New York Times bestselling author Jonathan Maberry’s V-Wars is due to slice into Netflix’ programming schedule this fall with its vampire saga centering around star Ian Somerhalder (The Vampire Diaries) and the cataclysmic bloodsucker pandemic.
As a companion piece and direct tie-in to the V-Wars series, creator Maberry and IDW Publishing are teaming up once more for a fanged foray into this horrific universe with the V-Wars: God of Death one-shot coming to comic shops May 29 and SYFY WIRE has an exclusive look inside the standalone debut.
The unsettling storyline follows the endeavors of Michael Fayne, patient zero of the unthinkable plague that blossomed into the Vampire Wars. Now a sinister cult of militant nosferatus seeks to resurrect him as Dr. Luther Swann leads a covert strike team to prevent the rise of this villainous vampire god.
Maberry, a five-time Bram Stoker award-winning author, journeys back to write within the nightmarish landscape of his chilling V-Wars novels and comics in IDW’s single issue surprise, with cover and interior art by Transformers: Unicron superstar Alex Milne. Artist Ryan Brown (Teenage Mutant Ninja Turtles) provides the ravenous variant cover.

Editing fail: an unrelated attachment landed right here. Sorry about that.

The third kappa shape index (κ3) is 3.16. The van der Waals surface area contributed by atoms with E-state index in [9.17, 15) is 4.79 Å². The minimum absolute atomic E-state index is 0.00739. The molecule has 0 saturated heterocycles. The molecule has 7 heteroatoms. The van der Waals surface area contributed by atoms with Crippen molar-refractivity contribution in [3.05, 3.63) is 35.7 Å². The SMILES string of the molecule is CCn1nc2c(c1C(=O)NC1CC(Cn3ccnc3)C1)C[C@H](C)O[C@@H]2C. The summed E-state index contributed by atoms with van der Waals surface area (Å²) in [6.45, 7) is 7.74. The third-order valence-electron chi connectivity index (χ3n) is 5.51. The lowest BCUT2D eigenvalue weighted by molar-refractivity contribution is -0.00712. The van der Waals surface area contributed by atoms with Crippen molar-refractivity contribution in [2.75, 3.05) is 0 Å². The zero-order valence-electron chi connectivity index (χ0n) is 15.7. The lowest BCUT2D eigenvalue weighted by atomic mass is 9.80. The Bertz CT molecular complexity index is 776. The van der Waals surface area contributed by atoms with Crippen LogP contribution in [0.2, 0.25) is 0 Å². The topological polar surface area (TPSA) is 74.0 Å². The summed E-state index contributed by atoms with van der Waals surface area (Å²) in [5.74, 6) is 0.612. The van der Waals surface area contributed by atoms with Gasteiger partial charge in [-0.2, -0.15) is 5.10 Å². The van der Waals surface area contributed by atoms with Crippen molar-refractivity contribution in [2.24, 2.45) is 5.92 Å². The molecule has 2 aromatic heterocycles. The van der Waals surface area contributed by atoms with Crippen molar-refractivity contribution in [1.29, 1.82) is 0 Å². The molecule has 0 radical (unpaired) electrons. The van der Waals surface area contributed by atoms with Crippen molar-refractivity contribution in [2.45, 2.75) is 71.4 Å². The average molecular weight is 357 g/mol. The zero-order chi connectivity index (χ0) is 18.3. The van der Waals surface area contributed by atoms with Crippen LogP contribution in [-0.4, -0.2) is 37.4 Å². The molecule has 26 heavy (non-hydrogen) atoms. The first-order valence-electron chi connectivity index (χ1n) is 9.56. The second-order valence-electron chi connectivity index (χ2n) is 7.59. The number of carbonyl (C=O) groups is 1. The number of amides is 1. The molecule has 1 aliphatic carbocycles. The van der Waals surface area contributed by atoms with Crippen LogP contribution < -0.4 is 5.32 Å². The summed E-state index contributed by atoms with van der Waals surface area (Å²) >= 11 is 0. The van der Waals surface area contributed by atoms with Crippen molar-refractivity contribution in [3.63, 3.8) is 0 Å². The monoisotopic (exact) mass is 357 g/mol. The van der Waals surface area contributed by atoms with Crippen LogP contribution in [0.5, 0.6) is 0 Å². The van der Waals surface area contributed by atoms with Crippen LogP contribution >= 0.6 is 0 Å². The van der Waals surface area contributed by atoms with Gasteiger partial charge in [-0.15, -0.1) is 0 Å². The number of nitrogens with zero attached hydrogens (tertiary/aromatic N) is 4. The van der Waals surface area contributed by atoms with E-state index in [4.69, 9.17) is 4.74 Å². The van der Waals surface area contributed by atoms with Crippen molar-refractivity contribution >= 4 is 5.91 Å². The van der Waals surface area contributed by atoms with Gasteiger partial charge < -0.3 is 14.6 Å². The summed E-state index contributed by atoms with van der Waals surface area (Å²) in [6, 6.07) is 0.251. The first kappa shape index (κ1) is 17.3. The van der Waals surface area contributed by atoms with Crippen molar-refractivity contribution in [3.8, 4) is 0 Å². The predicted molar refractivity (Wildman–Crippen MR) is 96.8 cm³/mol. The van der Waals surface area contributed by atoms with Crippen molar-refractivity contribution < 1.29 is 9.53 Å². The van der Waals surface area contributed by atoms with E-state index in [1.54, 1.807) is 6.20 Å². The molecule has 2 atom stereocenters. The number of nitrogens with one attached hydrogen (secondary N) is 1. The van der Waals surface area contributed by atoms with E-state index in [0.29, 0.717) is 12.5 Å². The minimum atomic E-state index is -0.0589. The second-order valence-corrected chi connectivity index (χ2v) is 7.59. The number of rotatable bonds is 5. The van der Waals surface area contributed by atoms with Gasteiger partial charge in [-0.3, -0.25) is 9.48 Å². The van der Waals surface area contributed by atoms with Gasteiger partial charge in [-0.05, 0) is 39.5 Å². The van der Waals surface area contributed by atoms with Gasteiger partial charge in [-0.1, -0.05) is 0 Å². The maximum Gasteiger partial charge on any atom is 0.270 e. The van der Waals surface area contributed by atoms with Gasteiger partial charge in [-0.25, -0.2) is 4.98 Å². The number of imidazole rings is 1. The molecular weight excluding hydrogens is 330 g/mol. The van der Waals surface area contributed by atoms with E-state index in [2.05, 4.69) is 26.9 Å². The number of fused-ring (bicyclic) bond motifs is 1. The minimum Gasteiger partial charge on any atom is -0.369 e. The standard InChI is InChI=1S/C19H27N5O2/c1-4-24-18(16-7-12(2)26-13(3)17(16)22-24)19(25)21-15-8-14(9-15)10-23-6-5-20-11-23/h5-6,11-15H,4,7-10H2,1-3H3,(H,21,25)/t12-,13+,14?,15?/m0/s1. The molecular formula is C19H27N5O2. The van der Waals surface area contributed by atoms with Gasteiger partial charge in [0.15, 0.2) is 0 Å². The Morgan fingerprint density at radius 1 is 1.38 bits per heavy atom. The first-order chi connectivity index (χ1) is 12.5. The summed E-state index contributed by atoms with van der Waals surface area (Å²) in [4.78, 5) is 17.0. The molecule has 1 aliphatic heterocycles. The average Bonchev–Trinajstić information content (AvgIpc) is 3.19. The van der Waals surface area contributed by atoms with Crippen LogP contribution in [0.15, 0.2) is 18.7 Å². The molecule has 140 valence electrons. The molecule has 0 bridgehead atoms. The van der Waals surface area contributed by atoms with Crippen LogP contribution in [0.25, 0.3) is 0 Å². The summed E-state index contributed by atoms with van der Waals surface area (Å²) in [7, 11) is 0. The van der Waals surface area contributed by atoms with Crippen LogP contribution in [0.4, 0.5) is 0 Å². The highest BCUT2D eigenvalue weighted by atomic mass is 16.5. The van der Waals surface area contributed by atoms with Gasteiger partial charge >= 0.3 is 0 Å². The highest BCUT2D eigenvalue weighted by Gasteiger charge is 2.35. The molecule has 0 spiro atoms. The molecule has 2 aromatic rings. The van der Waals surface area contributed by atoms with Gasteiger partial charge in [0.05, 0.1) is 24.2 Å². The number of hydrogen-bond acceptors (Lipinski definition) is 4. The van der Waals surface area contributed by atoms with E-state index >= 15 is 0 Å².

“V-Wars: God of Death takes the ongoing crisis of the vampire plague and turns the wheel hard left toward an actual apocalypse,” Maberry tells SYFY WIRE. “A group of fanatical vampires are trying to resurrect Michael Fayne, the patient zero of the pandemic. If he rises, he’ll be their messiah and a blood war will become a holy war.
“We also see how the years and the war have changed Luther Swann. He’s become tougher and is deeply involved in the actual fighting, but it has clearly taken a toll on him. Bitterness is turning him brutal. V-Wars: God of Death escalates the vampire wars to a new level.”
“I’m so jazzed about returning to the troubled world of beats (humans) and bloods (vampires),” Maberry adds. “The politics, ethics, and explorations of racism and intolerance has never been more present than right now. V-Wars may be a horror comic, but it holds a magnifying glass up to what’s in the headlines.”